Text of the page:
I am not sure if Kazaa undermines the arguments against DRM. Do we have DRM today with VHS movies? The difference between digital world and the real world is that, in digital world you can access to free movies without paying a dime. What you need on the digital world is accountability. You should be able to track down copyright violators in a relaible way and prosecute them. Because that's what keeps people selling pirated DVDs on the streets for less. DRM seem to be answer, but once you implement it and widely use it, you risk a lot more. Maybe people will start to pay attention to independent movie studios, maybe people will find other ways to entertain etc... The movie studios sued Sony all the way up to the Supreme Court for something we take granted today. I don't think they are going to respect our rights. It is not that I hate movie studio, big corporations or anything llike that, but it is a practical observation.

  • User profile image
    Keskos

    Double post for an error in channel 9  

  • User profile image
    Manip

    Yeah good point. I mean just recently they tried to force Apple to sell full albums of music instead of single tracks, with the intent of increasing earnings and giving the consumer lots of rubbish they never wanted (like in the shops). They don't seen to understand that this is kind of what we (the consumer) are rebelling against.

    I mean piracy is about three things in my opinion

    1. Convenience
    2. Freedom
    3. Price

    All three of these conditions can be met by online music stores to an extend that satisfies most consumers problem is the big studios don't seem to get this and want to butt in and try and ruin it for everyone.

    DRM in moderation is a good thing but it needs to be somewhat transparent DRM and being locked into Windows/Media Player is not even near transparent enough.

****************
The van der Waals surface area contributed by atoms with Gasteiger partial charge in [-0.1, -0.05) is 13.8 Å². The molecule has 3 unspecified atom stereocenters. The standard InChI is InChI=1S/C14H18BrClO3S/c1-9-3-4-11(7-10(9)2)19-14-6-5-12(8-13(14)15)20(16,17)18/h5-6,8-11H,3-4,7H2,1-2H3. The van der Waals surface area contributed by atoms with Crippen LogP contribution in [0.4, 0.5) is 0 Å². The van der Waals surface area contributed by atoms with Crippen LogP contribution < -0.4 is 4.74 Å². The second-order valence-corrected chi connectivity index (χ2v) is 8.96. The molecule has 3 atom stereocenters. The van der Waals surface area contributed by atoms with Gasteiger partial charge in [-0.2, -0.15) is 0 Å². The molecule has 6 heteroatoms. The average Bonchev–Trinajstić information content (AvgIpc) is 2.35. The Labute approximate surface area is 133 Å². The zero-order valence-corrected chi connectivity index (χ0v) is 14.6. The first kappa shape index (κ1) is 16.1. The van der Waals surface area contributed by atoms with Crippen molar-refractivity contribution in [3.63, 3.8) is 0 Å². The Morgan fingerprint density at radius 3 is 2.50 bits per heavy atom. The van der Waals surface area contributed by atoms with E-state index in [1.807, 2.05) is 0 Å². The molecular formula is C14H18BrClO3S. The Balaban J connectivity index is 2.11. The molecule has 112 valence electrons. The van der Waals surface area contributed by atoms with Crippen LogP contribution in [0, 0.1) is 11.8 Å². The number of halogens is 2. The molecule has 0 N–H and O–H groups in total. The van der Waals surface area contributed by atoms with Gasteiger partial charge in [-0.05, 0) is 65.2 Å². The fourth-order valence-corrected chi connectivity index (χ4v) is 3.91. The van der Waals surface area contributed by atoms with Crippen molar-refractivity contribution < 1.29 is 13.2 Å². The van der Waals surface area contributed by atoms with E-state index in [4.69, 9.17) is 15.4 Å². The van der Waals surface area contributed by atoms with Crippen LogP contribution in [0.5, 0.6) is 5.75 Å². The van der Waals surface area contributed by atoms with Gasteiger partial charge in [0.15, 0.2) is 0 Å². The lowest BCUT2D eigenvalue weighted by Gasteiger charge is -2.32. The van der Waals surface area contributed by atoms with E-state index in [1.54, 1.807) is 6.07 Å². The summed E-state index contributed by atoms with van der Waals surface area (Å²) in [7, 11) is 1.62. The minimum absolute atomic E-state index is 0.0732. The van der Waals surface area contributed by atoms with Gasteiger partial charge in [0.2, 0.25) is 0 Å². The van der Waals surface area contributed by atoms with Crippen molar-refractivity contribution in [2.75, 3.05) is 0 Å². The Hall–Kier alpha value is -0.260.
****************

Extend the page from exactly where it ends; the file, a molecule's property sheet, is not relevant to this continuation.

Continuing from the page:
• User profile image
    Keskos

    I have to state that my position is different than people who think that RIAA, movie industry etc... are evil and that this enough to steal music and movies. I am not rebelling against them, I buy music, rent movies etc... However, I think this DRM is restricting my rights and give too much power to these companies. Looking at the history, all I see is abuse of power, thus I think the DRM idea is not a good idea. Companies use piracy to justify DRM, on the other hand of the line people who want everything to be free use DRM to justify their actions. I think majority of the people want somewhere in the middle, nobody says you should rent a movie and own it, but I should have some decent rights too when I give my hard earned dollars.

  • User profile image
    AndyC

    Manip wrote:

    DRM in moderation is a good thing but it needs to be somewhat transparent DRM and being locked into Windows/Media Player is not even near transparent enough.


    I think the key point is that all current DRM technologies err in the wrong direction. The key assumption should be that I am entitled to do whatever it is I'm trying to do unless the system can detect otherwise, rather than always assuming I'm attempting to do something illegal.

    That, IMO, is the only way you'll ever get widespread adoption of DRM techniques.

  • User profile image
    lars

    AndyC wrote:
    That, IMO, is the only way you'll ever get widespread adoption of DRM techniques.


    The track record isn't that good. What has been effective so far?

    DVD Region coding? Nope.
    DVD Content scrambling? Nope.
    Copy protected audio CDs? Nope.
    Product activation? Nope.

    Something that have got people to buy games like Counter Strike is that they need a good serial number to play on the official servers.
    But that is about "Free as in Beer". Not "Free as in Speech" as Jamie was initally talking about.